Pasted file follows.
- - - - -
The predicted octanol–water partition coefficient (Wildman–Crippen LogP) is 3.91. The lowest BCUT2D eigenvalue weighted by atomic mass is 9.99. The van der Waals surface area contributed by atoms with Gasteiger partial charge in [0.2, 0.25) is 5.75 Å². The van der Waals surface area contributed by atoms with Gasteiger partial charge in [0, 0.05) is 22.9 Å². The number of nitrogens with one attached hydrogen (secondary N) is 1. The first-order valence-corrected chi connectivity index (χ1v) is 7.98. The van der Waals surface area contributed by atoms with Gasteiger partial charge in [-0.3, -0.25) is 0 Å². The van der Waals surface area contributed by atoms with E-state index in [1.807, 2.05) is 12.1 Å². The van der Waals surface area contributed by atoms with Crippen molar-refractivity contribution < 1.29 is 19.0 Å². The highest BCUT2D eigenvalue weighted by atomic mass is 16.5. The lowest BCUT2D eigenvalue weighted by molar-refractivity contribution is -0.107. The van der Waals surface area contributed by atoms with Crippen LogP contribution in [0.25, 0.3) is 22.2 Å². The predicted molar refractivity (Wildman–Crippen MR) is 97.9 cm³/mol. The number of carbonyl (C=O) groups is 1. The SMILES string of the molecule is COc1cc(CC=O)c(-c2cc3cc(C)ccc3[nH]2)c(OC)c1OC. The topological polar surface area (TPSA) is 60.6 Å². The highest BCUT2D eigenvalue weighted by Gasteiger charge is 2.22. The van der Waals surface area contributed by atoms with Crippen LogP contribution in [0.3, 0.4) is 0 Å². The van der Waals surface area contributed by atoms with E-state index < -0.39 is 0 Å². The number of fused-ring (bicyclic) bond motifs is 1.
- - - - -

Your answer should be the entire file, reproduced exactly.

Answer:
The predicted octanol–water partition coefficient (Wildman–Crippen LogP) is 3.91. The lowest BCUT2D eigenvalue weighted by atomic mass is 9.99. The van der Waals surface area contributed by atoms with Gasteiger partial charge in [0.2, 0.25) is 5.75 Å². The van der Waals surface area contributed by atoms with Gasteiger partial charge in [0, 0.05) is 22.9 Å². The number of nitrogens with one attached hydrogen (secondary N) is 1. The first-order valence-corrected chi connectivity index (χ1v) is 7.98. The van der Waals surface area contributed by atoms with Gasteiger partial charge in [-0.3, -0.25) is 0 Å². The van der Waals surface area contributed by atoms with E-state index in [1.807, 2.05) is 12.1 Å². The van der Waals surface area contributed by atoms with Crippen molar-refractivity contribution < 1.29 is 19.0 Å². The highest BCUT2D eigenvalue weighted by atomic mass is 16.5. The lowest BCUT2D eigenvalue weighted by molar-refractivity contribution is -0.107. The van der Waals surface area contributed by atoms with Crippen LogP contribution in [0.25, 0.3) is 22.2 Å². The predicted molar refractivity (Wildman–Crippen MR) is 97.9 cm³/mol. The number of carbonyl (C=O) groups is 1. The SMILES string of the molecule is COc1cc(CC=O)c(-c2cc3cc(C)ccc3[nH]2)c(OC)c1OC. The topological polar surface area (TPSA) is 60.6 Å². The highest BCUT2D eigenvalue weighted by Gasteiger charge is 2.22. The van der Waals surface area contributed by atoms with Crippen LogP contribution in [0.3, 0.4) is 0 Å². The van der Waals surface area contributed by atoms with E-state index < -0.39 is 0 Å². The number of fused-ring (bicyclic) bond motifs is 1.